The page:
Growing with Life

Finding emotional strength in life’s challenges and developing new insights that may help you to meet difficult transitions constructively.

Important life changes and periods of transition, such as moving, a breakup, losing a job or a parent, or suffering an illness, can be challenging and create emotional difficulties, stress, or relationship problems.

When stress—or distress—becomes sufficiently strong and cannot be ignored, therapy can help to moderate the emotional impact of such transitions, and offers the opportunity for significant emotional and psychological growth and insight.

For some people the issue is not just coping with the pressures and expectations imposed by a major life change, but understanding what has changed for them, or what they find difficult about the situation. Particularly during stressful life changes, the tendency is to take on the challenge while ignoring what’s going on internally.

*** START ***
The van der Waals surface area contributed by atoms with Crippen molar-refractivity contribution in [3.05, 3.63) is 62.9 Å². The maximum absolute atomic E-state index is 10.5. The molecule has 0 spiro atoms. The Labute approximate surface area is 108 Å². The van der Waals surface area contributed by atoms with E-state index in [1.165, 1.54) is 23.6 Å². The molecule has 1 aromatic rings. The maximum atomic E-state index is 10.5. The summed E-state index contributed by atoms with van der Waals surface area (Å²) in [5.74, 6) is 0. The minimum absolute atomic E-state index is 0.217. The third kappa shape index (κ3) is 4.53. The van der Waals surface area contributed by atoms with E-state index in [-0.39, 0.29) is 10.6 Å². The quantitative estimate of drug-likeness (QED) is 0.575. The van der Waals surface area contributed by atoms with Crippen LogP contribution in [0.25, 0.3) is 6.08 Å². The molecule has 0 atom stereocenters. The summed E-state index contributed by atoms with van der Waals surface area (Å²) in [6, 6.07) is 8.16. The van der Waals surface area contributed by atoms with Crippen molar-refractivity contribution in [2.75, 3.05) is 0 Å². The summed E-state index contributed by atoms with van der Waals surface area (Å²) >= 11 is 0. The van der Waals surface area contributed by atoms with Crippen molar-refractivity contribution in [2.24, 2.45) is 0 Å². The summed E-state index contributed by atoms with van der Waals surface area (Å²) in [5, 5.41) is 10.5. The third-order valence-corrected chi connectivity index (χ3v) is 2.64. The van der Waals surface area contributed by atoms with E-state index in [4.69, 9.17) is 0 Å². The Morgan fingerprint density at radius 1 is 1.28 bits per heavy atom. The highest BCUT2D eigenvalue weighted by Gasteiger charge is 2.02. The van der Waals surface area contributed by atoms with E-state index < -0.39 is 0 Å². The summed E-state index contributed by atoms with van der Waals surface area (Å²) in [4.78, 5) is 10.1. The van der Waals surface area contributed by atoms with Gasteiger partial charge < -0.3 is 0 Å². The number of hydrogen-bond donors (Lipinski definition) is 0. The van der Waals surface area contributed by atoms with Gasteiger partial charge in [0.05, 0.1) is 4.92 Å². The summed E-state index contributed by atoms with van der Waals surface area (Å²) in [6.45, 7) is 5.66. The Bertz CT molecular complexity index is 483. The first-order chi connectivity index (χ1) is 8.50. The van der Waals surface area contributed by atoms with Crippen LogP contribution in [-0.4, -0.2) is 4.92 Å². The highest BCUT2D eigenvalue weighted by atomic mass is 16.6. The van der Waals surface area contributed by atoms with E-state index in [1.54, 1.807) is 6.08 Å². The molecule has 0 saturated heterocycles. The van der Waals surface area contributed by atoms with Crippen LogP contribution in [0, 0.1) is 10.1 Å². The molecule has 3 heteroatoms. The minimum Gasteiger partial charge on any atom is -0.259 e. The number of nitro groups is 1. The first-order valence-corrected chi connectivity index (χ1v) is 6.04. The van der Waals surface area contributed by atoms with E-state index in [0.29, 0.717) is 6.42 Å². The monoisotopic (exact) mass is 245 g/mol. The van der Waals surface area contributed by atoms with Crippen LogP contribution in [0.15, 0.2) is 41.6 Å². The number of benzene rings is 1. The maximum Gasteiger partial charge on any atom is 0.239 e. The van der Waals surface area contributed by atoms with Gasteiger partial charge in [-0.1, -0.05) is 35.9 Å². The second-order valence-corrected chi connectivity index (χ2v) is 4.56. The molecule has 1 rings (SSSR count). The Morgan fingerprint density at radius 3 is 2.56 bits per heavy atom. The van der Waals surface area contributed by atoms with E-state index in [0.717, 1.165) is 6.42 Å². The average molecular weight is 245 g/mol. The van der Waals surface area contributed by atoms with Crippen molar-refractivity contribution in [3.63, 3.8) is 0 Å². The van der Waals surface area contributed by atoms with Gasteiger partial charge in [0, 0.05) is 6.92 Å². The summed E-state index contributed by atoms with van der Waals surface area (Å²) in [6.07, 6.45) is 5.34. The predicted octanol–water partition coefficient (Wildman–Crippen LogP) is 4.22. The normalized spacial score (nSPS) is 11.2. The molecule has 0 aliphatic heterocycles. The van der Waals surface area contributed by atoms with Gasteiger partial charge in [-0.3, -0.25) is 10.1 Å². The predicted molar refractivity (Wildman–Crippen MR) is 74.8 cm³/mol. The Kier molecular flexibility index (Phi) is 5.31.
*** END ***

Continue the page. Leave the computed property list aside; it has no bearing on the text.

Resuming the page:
While we accept that “change is good” and that life would be boring without transitions, we can often become so attached to our routines that we go to great lengths to avoid changes. Some people embrace change and avoid routine or “settling down.” Others—even when situations are uncomfortable and they don’t like their job, their marriage, their neighbor, or the layout of their furniture—may still prefer to adapt and accommodate than to face the unknown.

Whether you prefer one end of the spectrum or the other, most people find that major life changes and transitions challenge their personalities and their mindset, sometimes very painfully so. Therapy offers support and insight during these transitions, and a sense of containment that brings a revitalizing, rather than a depleting attitude to life crises.

Examples of major life changes and transitions are:

New relationships

Graduation and starting a new direction in life

Breakups or loss of relationship

Coping with illness


Moving or relocation

Mourning and bereavement

Job or career change


Pregnancy and childbirth

Marriages or stepfamilies

Caring for elderly dependents